The two most popular ways NFTs can be sold are at a fixed price or an auction where they are listed on an open market. These options may get you paid for all your hard work after minting, but knowing which one will be the bigger payout could be a crapshoot. So what is better for your NFT, an auction or a fixed price?

The methods available to you to sell your NFT comes down to personal preference. Choose a platform that provides the kind of sale you are expecting and is easy to maneuver. If working with a group, keep their interests in mind.

Taking your NFT to market is the end of a long road of creating your project and finally minting it, but only the beginning of your market woes. If you aren’t prepared for a selling type, you could be in for a long wait and loss of potential profits.

So read on and learn which is better for your NFT: an open auction or a set price.

Ways to Sell Your NFT

Each market has its particular way of handling the sale, but a few are typical for each type of platform.

The most “common” ways that markets and platforms sell NFTs are:

  • Auction – The auction that eBay made famous is one of the most common sale types on the marketplace. You choose a beginning price, usually your bottom dollar, and let people fight it out over a week or whatever amount of time is slected or offered by said platform. The person with the highest bid that pays at the end of the auction walks away with your NFT.
  • Fixed Price – A fixed price sale is another common way sites sell NFTs. All you have to do is choose your price point during minting, and once it hits the market, that’s how much it will bring. Of course, you could wait a while to move it, but the price you set is the price you will get. Choosing the right price for your NFT is crucial.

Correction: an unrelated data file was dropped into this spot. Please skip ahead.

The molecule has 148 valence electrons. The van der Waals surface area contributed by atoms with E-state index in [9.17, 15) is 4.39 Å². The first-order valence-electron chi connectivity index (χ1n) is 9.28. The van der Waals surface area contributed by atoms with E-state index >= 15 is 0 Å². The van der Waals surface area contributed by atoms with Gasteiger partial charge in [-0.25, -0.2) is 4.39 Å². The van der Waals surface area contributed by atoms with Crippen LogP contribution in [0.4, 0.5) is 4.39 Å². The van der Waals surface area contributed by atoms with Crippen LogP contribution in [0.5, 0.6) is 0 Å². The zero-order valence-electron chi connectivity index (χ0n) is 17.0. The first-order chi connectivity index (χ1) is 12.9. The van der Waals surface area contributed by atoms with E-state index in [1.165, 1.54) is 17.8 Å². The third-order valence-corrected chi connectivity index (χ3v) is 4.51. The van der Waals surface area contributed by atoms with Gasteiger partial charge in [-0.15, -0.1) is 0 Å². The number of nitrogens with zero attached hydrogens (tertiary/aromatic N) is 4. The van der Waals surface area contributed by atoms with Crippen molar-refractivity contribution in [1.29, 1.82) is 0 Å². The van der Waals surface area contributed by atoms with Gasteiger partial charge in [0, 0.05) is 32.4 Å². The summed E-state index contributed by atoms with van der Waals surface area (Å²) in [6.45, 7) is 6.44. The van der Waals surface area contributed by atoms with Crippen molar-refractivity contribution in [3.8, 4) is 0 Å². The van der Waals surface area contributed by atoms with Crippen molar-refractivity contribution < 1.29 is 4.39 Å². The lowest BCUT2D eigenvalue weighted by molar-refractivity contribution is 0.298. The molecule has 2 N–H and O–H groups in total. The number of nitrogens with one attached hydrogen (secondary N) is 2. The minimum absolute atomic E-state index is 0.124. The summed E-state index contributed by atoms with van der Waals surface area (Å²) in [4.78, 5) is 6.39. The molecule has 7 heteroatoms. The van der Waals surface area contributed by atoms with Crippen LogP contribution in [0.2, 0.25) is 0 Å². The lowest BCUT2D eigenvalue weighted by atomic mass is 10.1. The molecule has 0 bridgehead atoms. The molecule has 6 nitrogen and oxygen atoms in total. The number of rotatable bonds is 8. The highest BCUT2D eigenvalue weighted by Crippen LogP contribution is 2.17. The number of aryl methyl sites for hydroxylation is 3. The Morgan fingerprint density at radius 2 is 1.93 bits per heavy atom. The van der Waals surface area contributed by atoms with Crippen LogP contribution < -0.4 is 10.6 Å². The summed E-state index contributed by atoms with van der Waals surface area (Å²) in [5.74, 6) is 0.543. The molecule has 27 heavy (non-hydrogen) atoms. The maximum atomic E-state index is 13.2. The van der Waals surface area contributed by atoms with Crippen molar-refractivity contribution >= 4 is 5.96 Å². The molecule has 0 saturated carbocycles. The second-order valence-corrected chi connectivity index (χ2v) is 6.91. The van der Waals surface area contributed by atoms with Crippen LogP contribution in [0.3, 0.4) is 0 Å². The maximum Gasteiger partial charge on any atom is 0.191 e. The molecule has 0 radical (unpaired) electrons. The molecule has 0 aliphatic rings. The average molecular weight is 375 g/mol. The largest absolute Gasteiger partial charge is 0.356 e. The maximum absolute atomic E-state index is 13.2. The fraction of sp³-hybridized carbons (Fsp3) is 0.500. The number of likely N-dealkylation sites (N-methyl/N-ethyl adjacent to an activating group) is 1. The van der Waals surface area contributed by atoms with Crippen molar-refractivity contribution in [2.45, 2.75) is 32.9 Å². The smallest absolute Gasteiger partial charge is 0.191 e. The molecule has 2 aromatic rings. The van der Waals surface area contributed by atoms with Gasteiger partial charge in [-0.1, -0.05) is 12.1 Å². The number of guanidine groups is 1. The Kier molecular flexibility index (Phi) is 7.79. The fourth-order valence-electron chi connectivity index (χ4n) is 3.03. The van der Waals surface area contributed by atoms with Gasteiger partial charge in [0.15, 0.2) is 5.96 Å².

• No Reserve Auction – A no reserve auction is gutsy. You go in with no price point and see how much the people want to pay for your art. This is a good choice for an established artist who knows what their pieces will bring but a gamble for an unknown young artist.
  • Decreasing Price Auction – Some auction houses will have a decreasing price option. This option has a fixed price that will go down every couple of days. For example, if you start high on Monday, the price will decrease every set number of days until you reach a decrease limit or it sells.

The different auctions give you several other options to sell your NFT, each with its strengths and weaknesses. It would help if you looked for the best option for you or your group. Don’t rush into selling without doing your homework and choosing what is most logical for you.

Plus, be sure to account for your minting costs. If you are on a tight budget, these posts will help you out:

A Standard Auction is the Most Normal Way to Sell Your NFT

Auctions were one of the first things that made the jump to digital. There will be regular auctions on whichever platform you decide to use. These auctions will run for a set time, and you could still end up with your NFT after it is listed. Auctions go unbidden all the time. Don’t take it personally, and take a different approach to sales.

For example, I created a piece of art, minted & listed it on Foundation (an NFT marketplace), and the auction will begin as soon as the first bid is received. I set the amount for the first bid, which is essentially a reserve price that I know I will get when this NFT sells.

A few reasons to hold a standard auction are: